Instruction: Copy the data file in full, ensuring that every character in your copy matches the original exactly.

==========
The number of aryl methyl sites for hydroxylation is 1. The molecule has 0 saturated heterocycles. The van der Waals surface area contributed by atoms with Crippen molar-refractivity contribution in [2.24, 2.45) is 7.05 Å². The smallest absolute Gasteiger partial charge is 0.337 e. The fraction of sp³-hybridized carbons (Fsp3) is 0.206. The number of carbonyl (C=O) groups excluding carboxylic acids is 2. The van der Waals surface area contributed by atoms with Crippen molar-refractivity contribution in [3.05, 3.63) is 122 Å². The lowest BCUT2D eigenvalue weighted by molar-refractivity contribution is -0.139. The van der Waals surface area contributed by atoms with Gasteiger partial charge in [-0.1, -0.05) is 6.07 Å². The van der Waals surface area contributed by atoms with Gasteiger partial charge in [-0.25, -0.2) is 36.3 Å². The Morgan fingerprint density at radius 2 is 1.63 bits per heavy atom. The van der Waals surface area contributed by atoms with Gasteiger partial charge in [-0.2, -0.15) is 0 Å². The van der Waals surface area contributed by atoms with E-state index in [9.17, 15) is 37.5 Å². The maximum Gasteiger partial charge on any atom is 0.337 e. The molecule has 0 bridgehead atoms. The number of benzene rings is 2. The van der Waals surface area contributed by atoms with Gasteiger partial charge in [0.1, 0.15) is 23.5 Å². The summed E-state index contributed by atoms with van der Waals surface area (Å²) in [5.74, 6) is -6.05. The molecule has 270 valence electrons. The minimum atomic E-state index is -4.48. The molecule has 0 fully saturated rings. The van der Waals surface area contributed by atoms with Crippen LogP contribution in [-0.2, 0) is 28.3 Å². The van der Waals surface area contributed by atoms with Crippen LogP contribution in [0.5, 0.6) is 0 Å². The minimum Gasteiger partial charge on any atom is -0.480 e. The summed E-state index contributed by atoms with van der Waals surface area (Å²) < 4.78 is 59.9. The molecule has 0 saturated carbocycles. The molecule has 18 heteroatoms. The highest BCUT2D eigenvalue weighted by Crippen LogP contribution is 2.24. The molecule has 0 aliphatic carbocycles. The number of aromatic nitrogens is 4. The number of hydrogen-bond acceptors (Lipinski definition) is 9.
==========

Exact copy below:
The number of aryl methyl sites for hydroxylation is 1. The molecule has 0 saturated heterocycles. The van der Waals surface area contributed by atoms with Crippen molar-refractivity contribution in [2.24, 2.45) is 7.05 Å². The smallest absolute Gasteiger partial charge is 0.337 e. The fraction of sp³-hybridized carbons (Fsp3) is 0.206. The number of carbonyl (C=O) groups excluding carboxylic acids is 2. The van der Waals surface area contributed by atoms with Crippen molar-refractivity contribution in [3.05, 3.63) is 122 Å². The lowest BCUT2D eigenvalue weighted by molar-refractivity contribution is -0.139. The van der Waals surface area contributed by atoms with Gasteiger partial charge in [-0.1, -0.05) is 6.07 Å². The van der Waals surface area contributed by atoms with Gasteiger partial charge in [-0.25, -0.2) is 36.3 Å². The Morgan fingerprint density at radius 2 is 1.63 bits per heavy atom. The van der Waals surface area contributed by atoms with Gasteiger partial charge in [-0.2, -0.15) is 0 Å². The van der Waals surface area contributed by atoms with E-state index in [9.17, 15) is 37.5 Å². The maximum Gasteiger partial charge on any atom is 0.337 e. The molecule has 0 bridgehead atoms. The number of benzene rings is 2. The van der Waals surface area contributed by atoms with Gasteiger partial charge in [0.1, 0.15) is 23.5 Å². The summed E-state index contributed by atoms with van der Waals surface area (Å²) in [5.74, 6) is -6.05. The molecule has 270 valence electrons. The minimum atomic E-state index is -4.48. The molecule has 0 fully saturated rings. The van der Waals surface area contributed by atoms with Crippen LogP contribution in [-0.2, 0) is 28.3 Å². The van der Waals surface area contributed by atoms with Crippen LogP contribution in [0.5, 0.6) is 0 Å². The minimum Gasteiger partial charge on any atom is -0.480 e. The summed E-state index contributed by atoms with van der Waals surface area (Å²) < 4.78 is 59.9. The molecule has 0 saturated carbocycles. The molecule has 18 heteroatoms. The highest BCUT2D eigenvalue weighted by Crippen LogP contribution is 2.24. The molecule has 0 aliphatic carbocycles. The number of aromatic nitrogens is 4. The number of hydrogen-bond acceptors (Lipinski definition) is 9.